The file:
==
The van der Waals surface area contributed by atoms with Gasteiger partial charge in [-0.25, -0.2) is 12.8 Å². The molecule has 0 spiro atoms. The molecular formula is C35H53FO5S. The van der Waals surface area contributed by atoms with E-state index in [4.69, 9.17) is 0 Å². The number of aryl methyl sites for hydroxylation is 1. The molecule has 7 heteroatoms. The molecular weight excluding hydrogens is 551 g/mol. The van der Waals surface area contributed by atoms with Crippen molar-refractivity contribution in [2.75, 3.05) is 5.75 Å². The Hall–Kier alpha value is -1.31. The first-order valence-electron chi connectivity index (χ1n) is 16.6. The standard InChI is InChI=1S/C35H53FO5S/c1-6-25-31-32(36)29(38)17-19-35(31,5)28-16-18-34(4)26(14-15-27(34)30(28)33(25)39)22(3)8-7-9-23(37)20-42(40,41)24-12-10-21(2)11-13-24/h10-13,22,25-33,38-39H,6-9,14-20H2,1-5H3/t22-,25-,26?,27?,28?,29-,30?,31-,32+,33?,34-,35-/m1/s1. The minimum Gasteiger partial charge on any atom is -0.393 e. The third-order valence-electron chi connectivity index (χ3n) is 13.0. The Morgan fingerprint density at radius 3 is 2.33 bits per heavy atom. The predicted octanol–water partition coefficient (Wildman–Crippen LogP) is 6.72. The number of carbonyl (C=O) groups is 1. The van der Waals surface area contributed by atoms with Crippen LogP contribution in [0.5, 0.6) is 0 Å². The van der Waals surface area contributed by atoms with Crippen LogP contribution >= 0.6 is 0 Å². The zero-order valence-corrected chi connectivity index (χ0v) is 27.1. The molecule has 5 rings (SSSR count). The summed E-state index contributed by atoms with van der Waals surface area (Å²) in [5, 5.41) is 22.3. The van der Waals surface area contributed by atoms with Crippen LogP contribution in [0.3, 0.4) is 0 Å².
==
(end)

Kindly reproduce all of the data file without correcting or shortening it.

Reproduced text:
The van der Waals surface area contributed by atoms with Gasteiger partial charge in [-0.25, -0.2) is 12.8 Å². The molecule has 0 spiro atoms. The molecular formula is C35H53FO5S. The van der Waals surface area contributed by atoms with E-state index in [4.69, 9.17) is 0 Å². The number of aryl methyl sites for hydroxylation is 1. The molecule has 7 heteroatoms. The molecular weight excluding hydrogens is 551 g/mol. The van der Waals surface area contributed by atoms with Crippen molar-refractivity contribution in [2.75, 3.05) is 5.75 Å². The Hall–Kier alpha value is -1.31. The first-order valence-electron chi connectivity index (χ1n) is 16.6. The standard InChI is InChI=1S/C35H53FO5S/c1-6-25-31-32(36)29(38)17-19-35(31,5)28-16-18-34(4)26(14-15-27(34)30(28)33(25)39)22(3)8-7-9-23(37)20-42(40,41)24-12-10-21(2)11-13-24/h10-13,22,25-33,38-39H,6-9,14-20H2,1-5H3/t22-,25-,26?,27?,28?,29-,30?,31-,32+,33?,34-,35-/m1/s1. The minimum Gasteiger partial charge on any atom is -0.393 e. The third-order valence-electron chi connectivity index (χ3n) is 13.0. The Morgan fingerprint density at radius 3 is 2.33 bits per heavy atom. The predicted octanol–water partition coefficient (Wildman–Crippen LogP) is 6.72. The number of carbonyl (C=O) groups is 1. The van der Waals surface area contributed by atoms with Crippen LogP contribution in [0.5, 0.6) is 0 Å². The van der Waals surface area contributed by atoms with Crippen LogP contribution >= 0.6 is 0 Å². The zero-order valence-corrected chi connectivity index (χ0v) is 27.1. The molecule has 5 rings (SSSR count). The summed E-state index contributed by atoms with van der Waals surface area (Å²) in [5, 5.41) is 22.3. The van der Waals surface area contributed by atoms with Crippen LogP contribution in [0.3, 0.4) is 0 Å².